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In a historic win for cetaceans and animal-rights activists, Canada is banning the practice of keeping whales, dolphins, and porpoises in captivity.

Remember the scene in Free Willy when the Orca who had been living in an amusement park finally leapt into the wide open ocean and the whole audience cheered? Well, that iconic scene is taking on new significance in Canada this week, as the nation's House of Commons just passed a bill making it illegal to keep dolphins, whales, and porpoises in captivity for breeding or entertainment purposes.

Bill S-203, or The Ending the Captivity of Whales and Dolphins Act (known colloquially as the "Free Willy Act") means anyone found capturing the animals, holding them captive, or procuring their embryos or sperm, can be fined up to $200,000.


"The passage of Bill S-203 is a watershed moment in the protection of marine animals and a victory for all Canadians," Rebecca Aldworth, executive director of the Humane Society International/Canada, said in a statement. "Whales and dolphins don't belong in tanks, and the inherent suffering these highly social and intelligent animals endure in intensive confinement can no longer be tolerated. We congratulate the sponsors of this bill and the Canadian government for showing strong leadership in responding to public will and sound science on this critical issue."



The bill makes exceptions for animals that are being rescued and rehabilitated, and for limited scientific research.

Not everyone who holds cetaceans captive are exploiting them for money or entertainment. There are legitimate research and rehabilitation reasons to temporarily keep an animal in captivity.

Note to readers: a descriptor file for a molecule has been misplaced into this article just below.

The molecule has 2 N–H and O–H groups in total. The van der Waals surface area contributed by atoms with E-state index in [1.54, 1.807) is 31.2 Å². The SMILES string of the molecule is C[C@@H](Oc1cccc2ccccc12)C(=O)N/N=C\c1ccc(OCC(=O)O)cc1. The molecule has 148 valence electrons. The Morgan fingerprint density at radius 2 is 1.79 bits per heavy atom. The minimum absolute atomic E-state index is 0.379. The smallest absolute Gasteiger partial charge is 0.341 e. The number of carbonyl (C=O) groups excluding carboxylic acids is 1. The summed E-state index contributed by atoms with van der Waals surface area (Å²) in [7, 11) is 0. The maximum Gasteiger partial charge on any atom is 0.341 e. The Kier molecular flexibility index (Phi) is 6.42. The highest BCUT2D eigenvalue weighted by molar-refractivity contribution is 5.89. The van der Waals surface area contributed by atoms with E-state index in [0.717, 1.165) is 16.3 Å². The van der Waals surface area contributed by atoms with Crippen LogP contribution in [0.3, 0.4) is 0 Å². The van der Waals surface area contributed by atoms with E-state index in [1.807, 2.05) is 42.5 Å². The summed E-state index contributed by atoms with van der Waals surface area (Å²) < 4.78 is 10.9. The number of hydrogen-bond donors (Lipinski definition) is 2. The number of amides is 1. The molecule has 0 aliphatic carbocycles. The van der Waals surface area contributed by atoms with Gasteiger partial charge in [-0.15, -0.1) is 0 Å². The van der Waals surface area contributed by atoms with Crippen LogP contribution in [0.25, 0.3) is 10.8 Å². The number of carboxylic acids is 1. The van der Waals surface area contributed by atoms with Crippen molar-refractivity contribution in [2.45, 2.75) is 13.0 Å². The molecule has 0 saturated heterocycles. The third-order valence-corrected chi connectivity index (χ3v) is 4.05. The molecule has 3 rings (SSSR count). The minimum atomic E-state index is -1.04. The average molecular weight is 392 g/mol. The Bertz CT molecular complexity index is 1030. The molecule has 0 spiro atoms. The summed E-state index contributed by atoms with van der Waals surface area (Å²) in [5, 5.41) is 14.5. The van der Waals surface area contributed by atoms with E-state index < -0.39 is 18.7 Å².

"A person may move a live cetacean from its immediate vicinity when the cetacean is injured or in distress and is in need of assistance," the bill states. Researchers must obtain a license from the government in order to hold a cetacean for research purposes.

The bill allows the two facilities in Canada that currently house cetaceans—Vancouver Aquarium and Marineland in Niagara Falls—to keep the animals they have as long as they do not breed them. The Vancouver Aquarium has a dolphin named Helen, and Marineland houses an Orca named Kiska and around 50 beluga whales.

According to Mongabay News, the bill was supported by animal welfare organizations like the Humane Society International/Canada, Animal Justice, Humane Canada, the Jane Goodall Institute, and Ontario Captive Animal Watch. It was also supported by cetacean experts like Lori Marino and Naomi Rose of the Whale Sanctuary Project, and Phil Demers, the former head trainer at Marineland.

It was a hard-won victory, taking four years for the bill to pass through the Canadian legislature.

The bill was first introduced to the Senate in 2015. It will now return to the Senate for "royal assent," or final approval before it officially becomes law.

Renowned marine scientist Hal Whitehead said, "The living conditions for captive marine mammals cannot compare to their natural ocean environments in size, nor in quality. We thank the federal government and all those involved in the passage of Bill S-203, so that our laws can finally align with the Canadian peoples' values and end this cruel practice."

"This is a major victory for cetaceans," Lori Marino of the Whale Sanctuary Project said in a statement. "They are among the most cognitively complex of all animals. Confining them to life in a concrete tank is truly unbearable for them."

Wilfred Moore, the senator who sponsored the bill, said, "We have a moral obligation to phase out the capture and retention of animals for profit and entertainment. Canadians are calling upon us to do better — and we have listened."

Thank you, Canada, for passing this bill protecting these magnificent creatures!

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